Winston in Morrinsville: Kicking the Hornets’ Nest

Those who still doubt if whether or not New Zealand has a rural-urban divide should have been in Morrinsville yesterday at noon.

In response to a proposed tax on water, a protest was planned by the farming community of this lively Waikato town to voice their disapproval. The event was billed as non-partisan and apolitical, but those claims would be strongly discredited at the end of the day. 

The NZ First contingent in high spirits, making their way to Morrinsville from Auckland.

With regional development a top priority for New Zealand First this election campaign, a group of us organized to attend the Morrinsville rally to show our solidarity for the farmers unfairly targeted by the unnecessary tax. Comprising the team were several electorate candidates, members of the Board of Directors and one MP in Mahesh Bindra.

As the event was declared non-partisan and apolitical, we refrained from making an overtly obvious politicking. In fact, the purpose for our attendance was not to win support but rather to voice out that we were also not amenable with the Labour Party’s proposed new tax. At most, we wore our rosettes showing our affiliation to the Party and rode the noticeable “Straight Talk Express” Campaign bus which bore a “Party Vote” call-to-action.

Upon arriving at the event, we noticed several National Party signages in the area. The campaign vehicle of their Waikato electorate candidate, Tim van der Molen, was also parked prominently in the heart of the protest site. If those were acceptable, then we felt there was no problem parking our campaign bus or wearing our Party rosettes to the venue.

(L-R) Epsom candidate Julian Paul, Board member Robert Monds, the author, and North Shore candidate Josh Hubbard.

Rather than being hospitably welcomed to the venue, we found ourselves at the receiving end of hostile stares. The atmosphere for our group quickly turned cold, from the upbeat disposition we had on the trip heading here. There was boisterous laughter heard from the crowd, most of their eyes were fixated on our team.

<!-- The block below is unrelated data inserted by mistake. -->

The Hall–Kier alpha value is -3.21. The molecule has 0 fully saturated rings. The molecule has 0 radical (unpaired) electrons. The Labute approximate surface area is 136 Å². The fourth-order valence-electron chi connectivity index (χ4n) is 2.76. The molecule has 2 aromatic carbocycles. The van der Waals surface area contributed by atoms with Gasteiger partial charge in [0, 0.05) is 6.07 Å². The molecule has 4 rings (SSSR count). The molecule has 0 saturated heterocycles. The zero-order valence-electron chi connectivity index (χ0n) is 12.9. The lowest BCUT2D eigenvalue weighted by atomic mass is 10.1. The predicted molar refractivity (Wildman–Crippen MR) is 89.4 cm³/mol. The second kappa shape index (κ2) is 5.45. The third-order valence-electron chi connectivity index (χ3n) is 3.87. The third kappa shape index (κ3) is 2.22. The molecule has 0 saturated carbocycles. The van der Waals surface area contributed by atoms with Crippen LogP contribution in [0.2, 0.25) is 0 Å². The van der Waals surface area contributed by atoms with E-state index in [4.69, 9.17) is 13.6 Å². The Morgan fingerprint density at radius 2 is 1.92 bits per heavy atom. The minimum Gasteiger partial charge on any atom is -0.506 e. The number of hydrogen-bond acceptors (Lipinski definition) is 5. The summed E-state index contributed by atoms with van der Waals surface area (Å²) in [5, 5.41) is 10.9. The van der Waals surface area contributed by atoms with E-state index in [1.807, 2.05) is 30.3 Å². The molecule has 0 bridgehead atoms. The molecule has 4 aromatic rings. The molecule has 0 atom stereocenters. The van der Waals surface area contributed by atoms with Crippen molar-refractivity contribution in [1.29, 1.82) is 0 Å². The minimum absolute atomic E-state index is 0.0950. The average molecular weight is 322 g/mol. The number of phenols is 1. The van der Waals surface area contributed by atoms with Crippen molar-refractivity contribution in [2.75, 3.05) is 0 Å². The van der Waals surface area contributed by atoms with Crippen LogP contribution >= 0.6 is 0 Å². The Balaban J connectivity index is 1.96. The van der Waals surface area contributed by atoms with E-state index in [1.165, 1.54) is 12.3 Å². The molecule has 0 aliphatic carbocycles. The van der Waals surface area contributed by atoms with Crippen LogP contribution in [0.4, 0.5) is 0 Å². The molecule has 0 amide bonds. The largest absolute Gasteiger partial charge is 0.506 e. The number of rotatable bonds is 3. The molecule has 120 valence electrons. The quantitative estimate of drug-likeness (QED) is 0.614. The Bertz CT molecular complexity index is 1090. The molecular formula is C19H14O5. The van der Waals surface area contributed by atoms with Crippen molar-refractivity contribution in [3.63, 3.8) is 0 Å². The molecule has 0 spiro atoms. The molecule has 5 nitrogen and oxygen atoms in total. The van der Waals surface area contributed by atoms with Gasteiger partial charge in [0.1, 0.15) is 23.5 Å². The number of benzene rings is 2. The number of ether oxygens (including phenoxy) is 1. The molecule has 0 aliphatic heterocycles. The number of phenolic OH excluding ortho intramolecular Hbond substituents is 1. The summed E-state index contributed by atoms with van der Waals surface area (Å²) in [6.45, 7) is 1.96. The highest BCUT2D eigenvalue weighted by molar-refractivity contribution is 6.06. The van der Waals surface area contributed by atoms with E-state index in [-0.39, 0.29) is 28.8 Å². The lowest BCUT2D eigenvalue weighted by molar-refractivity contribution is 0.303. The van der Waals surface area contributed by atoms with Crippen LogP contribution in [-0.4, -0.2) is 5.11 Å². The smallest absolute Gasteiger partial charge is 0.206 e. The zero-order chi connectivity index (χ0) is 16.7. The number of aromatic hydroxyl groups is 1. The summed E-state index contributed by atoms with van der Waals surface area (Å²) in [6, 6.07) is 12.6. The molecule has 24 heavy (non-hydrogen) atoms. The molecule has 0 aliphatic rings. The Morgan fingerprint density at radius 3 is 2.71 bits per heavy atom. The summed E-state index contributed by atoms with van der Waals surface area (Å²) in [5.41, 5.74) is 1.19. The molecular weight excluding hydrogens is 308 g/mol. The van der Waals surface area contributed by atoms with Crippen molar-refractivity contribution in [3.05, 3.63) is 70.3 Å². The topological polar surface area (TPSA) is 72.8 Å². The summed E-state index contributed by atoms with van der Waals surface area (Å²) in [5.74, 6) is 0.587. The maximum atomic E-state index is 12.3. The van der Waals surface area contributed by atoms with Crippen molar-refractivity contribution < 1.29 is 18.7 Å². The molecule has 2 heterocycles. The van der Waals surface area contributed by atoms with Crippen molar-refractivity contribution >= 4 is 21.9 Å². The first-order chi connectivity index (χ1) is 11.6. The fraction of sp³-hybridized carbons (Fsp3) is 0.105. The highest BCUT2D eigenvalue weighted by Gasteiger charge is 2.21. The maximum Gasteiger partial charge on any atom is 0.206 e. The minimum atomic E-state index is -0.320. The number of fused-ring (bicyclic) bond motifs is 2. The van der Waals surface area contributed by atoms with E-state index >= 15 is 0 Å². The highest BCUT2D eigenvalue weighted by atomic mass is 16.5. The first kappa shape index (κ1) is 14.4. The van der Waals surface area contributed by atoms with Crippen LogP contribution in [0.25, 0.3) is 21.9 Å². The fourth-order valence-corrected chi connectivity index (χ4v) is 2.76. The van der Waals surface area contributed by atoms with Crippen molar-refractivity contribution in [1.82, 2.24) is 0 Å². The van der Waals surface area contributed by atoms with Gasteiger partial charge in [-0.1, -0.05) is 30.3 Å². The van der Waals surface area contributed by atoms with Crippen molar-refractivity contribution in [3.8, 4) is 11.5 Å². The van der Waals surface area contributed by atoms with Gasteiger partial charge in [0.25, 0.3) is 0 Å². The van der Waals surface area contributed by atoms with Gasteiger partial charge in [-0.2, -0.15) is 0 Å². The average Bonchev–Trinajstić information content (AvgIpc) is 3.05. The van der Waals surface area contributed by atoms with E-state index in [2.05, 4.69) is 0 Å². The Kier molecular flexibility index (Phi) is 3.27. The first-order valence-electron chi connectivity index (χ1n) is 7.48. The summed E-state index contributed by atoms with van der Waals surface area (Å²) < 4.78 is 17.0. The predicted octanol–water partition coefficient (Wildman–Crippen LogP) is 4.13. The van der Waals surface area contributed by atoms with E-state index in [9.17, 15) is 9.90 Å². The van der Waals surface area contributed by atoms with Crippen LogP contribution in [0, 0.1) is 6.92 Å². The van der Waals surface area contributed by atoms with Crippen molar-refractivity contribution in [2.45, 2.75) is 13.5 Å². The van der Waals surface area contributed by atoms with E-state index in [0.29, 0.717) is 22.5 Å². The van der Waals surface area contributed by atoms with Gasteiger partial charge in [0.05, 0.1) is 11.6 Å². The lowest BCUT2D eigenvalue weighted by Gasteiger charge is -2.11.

Our group met up with our local candidate, Stu Husband, a farmer himself. He shed light on the nature of the crowd, explaining that the rally – although advertised to be apolitical – was actually organized by farmers sympathetic to the National Party. That would explain the abrasiveness of the crowd.

It quickly dawned on us that we had walked into a hornets’ nest, there were a few hundred protesters there and our group comprised of no more than forty people. A large number of our contingent were elderly members of the Party, most of them were women. If a verbal battle would play out, we would be severely outgunned.

The Straight Talk Express, with candidate Jon Reeves (in a grey cardigan) and members of his Hunua electorate team posing in front.

Our group tried to be as discreet as possible, not interacting with the locals unless they approach us first. I found myself in a conversation with some local protesters, who had asked me “which way Winston was going” – referring to which of National or Labour would the Party back if we held the balance of power. As cliche as it may, I gave the only correct answer namely that it would depend on post-election negotiations between the major parties. As expected, they did not buy that answer and instead went on a tangent as to how “gutless” and “untrustworthy” Winston and the NZ First Party were.

A part of me believes that the gentleman who had asked the question, along with 3-4 of his colleagues who listened and chimed in on how unpleasant Peters was, did not intend to start a constructive conversation and already held a preconceived distrust for our Party Leader. It was not an opportunity to let me persuade him, it was an attempt to rile me up. I later found out that several of my party-mates also faced the same scrutiny.